Heavy metals are common environmental contaminants resulting from human industrial activities such as mining operations, industrial waste, automotive emissions, coal fired power plants, and farm/house hold water run-off. They affect the water and soil, and becoming concentrated in plants, animals, pesticides and the sediments used to make fertilizers. They can also be present in low quality glass or plastic packaging materials that can leach into the final cannabis product upon contact. The inputs used by cultivators that can be contaminated with heavy metals include fertilizers, growing media, air, water, and even the clone/plant itself.

 

The four heavy metals tested in the cannabis industry are lead, arsenic, mercury and cadmium. The California Bureau of Cannabis Control (BCC) mandates heavy metal testing for all three categories of cannabis products (inhalable cannabis, inhalable cannabis products, and other cannabis and cannabis products) starting December 31, 2018.    On an ongoing basis, we recommend cultivators test for the regulated heavy metals in R&D samples any time there are changes in a growing process including changes to growing media, Cannabis strains, a water system or source, packaging materials and fertilizers or pesticides.  Cultivators should test the soil, nutrient medium, water and any new clones or plants for heavy metals. Pre-qualifying a new packaging material supplier or a water source prior to use is a proactive approach that could bypass issues with finished product.

 

TESTING STRAGETIES:                                 

 

Heavy Metal

 

BCC Action Levels  (µg/g)

Inhalable Cannabis and Cannabis Products

Other Cannabis and Cannabis Products

Cadmium

0.2

0.5

Lead

0.5

0.5

Arsenic

0.2

1.5

Mercury

0.1

3.0

The best approach to heavy metal detection is the use of an instrument called an Inductively Coupled Plasma Mass Spectrometry (ICP-MS).  There are many other instruments that can test for heavy metals, but in order to achieve the very low detection limits imposed by most states including California, the detector must be the ICP-MS.  Prior to detection using ICP-MS, cannabis and cannabis related products go through a sample preparation stage consisting of some form of digestion to completely break down the complex matrix and extract the heavy metals for analysis.  This two-step process is relatively fast and can be done in a single day, however, the instruments used to perform the digestion are usually the limiting step as the digesters run in a batch of 8-16 samples over a 2-hour period.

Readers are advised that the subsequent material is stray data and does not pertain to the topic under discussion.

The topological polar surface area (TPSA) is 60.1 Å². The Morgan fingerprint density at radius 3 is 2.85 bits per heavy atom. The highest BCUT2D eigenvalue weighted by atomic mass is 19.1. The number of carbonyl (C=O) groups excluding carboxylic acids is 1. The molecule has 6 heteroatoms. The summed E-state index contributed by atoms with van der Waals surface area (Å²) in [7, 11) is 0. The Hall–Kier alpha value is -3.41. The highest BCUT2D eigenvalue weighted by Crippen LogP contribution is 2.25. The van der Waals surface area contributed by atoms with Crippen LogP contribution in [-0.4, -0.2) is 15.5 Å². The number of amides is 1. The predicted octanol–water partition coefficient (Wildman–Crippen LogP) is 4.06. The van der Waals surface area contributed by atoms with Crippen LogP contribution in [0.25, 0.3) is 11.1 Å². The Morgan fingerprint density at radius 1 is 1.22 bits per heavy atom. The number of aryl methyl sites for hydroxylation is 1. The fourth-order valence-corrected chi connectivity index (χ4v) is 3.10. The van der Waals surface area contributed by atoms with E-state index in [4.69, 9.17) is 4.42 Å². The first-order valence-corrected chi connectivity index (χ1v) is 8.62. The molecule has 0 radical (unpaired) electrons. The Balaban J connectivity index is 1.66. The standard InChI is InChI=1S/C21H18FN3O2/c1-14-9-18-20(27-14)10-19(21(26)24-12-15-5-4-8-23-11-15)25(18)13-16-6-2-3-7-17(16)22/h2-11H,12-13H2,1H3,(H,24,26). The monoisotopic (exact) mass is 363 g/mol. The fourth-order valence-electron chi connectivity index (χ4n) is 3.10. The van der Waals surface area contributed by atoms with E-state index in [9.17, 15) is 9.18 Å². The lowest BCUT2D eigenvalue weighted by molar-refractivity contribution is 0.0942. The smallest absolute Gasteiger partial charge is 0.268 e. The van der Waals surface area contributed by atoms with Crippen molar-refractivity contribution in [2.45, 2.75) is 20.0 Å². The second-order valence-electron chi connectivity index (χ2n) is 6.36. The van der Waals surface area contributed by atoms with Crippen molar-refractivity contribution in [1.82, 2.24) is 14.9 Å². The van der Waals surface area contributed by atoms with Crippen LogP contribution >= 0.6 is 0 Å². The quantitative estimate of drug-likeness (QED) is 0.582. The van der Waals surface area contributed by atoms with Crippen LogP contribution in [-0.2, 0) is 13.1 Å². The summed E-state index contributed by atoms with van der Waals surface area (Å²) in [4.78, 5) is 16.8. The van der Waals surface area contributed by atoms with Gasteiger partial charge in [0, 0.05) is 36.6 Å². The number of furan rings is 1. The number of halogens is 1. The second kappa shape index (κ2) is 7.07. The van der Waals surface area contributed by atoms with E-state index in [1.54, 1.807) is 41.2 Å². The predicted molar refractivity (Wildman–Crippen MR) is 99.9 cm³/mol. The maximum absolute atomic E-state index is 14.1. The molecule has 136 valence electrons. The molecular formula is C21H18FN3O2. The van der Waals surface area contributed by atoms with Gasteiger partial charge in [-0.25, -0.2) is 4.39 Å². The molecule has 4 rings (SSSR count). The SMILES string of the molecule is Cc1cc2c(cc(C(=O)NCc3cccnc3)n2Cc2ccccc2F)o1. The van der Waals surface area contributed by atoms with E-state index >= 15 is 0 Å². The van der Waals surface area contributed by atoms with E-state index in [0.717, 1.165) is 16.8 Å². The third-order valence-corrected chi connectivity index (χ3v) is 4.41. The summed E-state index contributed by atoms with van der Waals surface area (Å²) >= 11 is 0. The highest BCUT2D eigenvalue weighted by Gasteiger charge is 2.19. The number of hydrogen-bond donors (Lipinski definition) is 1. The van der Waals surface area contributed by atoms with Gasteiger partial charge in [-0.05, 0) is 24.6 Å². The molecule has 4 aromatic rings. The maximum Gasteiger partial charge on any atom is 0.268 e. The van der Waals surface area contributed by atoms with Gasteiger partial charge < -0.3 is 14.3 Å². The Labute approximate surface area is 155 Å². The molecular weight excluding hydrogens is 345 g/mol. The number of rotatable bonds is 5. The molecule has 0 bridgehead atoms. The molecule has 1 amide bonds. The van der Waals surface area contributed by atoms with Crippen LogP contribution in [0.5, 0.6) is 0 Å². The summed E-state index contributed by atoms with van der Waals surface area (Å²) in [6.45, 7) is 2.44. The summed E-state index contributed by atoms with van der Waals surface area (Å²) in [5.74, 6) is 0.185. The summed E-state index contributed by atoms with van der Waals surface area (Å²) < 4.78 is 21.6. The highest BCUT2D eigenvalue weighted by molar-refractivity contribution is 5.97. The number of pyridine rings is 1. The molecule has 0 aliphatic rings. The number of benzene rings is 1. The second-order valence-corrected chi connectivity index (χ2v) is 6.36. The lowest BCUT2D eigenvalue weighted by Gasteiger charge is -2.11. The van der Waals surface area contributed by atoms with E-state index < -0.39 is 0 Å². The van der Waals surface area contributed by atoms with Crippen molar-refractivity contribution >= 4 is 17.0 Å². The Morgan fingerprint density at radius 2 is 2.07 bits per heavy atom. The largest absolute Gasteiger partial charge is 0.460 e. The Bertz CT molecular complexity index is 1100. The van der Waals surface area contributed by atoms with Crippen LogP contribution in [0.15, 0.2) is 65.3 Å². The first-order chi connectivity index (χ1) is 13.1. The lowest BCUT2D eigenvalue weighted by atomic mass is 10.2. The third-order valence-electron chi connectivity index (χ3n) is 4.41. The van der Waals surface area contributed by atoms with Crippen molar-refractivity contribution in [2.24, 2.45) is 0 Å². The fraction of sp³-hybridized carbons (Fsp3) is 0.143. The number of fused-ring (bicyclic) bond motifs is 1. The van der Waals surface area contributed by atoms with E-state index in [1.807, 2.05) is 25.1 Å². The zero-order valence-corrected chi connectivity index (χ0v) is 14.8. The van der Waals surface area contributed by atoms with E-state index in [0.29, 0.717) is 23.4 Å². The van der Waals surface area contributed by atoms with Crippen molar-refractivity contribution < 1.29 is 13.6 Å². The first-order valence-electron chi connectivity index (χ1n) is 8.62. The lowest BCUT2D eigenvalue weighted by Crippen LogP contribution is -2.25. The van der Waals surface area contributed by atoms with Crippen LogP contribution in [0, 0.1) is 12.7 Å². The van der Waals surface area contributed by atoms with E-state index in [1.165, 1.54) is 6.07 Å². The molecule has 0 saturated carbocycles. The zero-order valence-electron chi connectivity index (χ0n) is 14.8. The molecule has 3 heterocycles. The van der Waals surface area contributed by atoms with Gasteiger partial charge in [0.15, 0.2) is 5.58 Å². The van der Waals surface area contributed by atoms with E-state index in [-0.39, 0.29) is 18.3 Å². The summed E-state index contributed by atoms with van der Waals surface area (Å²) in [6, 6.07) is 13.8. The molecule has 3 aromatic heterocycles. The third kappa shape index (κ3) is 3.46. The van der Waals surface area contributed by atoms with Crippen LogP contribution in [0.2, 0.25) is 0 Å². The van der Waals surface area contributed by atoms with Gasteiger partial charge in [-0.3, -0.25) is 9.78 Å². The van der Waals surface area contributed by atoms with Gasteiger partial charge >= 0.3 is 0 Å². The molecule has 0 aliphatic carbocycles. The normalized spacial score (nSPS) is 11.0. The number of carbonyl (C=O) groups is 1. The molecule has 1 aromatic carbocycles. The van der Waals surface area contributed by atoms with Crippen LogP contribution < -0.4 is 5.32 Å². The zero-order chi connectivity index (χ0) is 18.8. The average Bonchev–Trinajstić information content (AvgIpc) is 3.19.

Only trace amounts of heavy metals are allowed by California’s BCC in cannabis and cannabis products. A highly sensitive detection system finds these trace amounts and also allows troubleshooting when a product is found to be out of specification. 

References

California Cannabis CPA. 12/18/2018.  “What to Know About California’s Cannabis Testing Requirements”. https://www.californiacannabiscpa.com/blog/what-to-know-about-californias-cannabis-testing-requirements. Accessed January 10, 2019.

Citterio, S., A. Santagostino, P. Fumagalli, N. Prato, P. Ranalli and S. Sgorbati. 2003.  Heavy metal tolerance and accumulation of Cd, Cr and Ni by Cannabis sativa L.. Plant and Soil 256: 243–252.

Handwerk, B. 2015.  “Modern Marijuana Is Often Laced With Heavy Metals and Fungus.” Smithsonian.com. 

https://www.smithsonianmag.com/science-nature/modern-marijuana-more-potent-often-laced-heavy-metals-and-fungus-180954696/

Linger, P.  J. Mussig, H. Fischer, J. Kobert. 2002.  Industrial hemp (Cannabis sativa L.) growing on heavy metal contaminated soil: fibre quality and phytoremediation potential. Ind. Crops Prod. 11, 73–84.

 

McPartland, J. and K. J McKernan. 2017.  “Contaminants of Concern in Cannabis: Microbes, Heavy Metals and Pesticides”.   In: S. Chandra et al. (Eds.) Cannabis sativa L. - Botany and Biotechnology.  Springer International Publishing AG. P. 466-467.  https://www.researchgate.net/publication/318020615_Contaminants_of_Concern_in_Cannabis_Microbes_Heavy_Metals_and_Pesticides.  Accessed January 10, 2019.

Sidhu, G.P.S.  2016.  Heavy metal toxicity in soils: sources, remediation technologies and challenges.   Adv Plants Agric Res. 5(1):445‒446.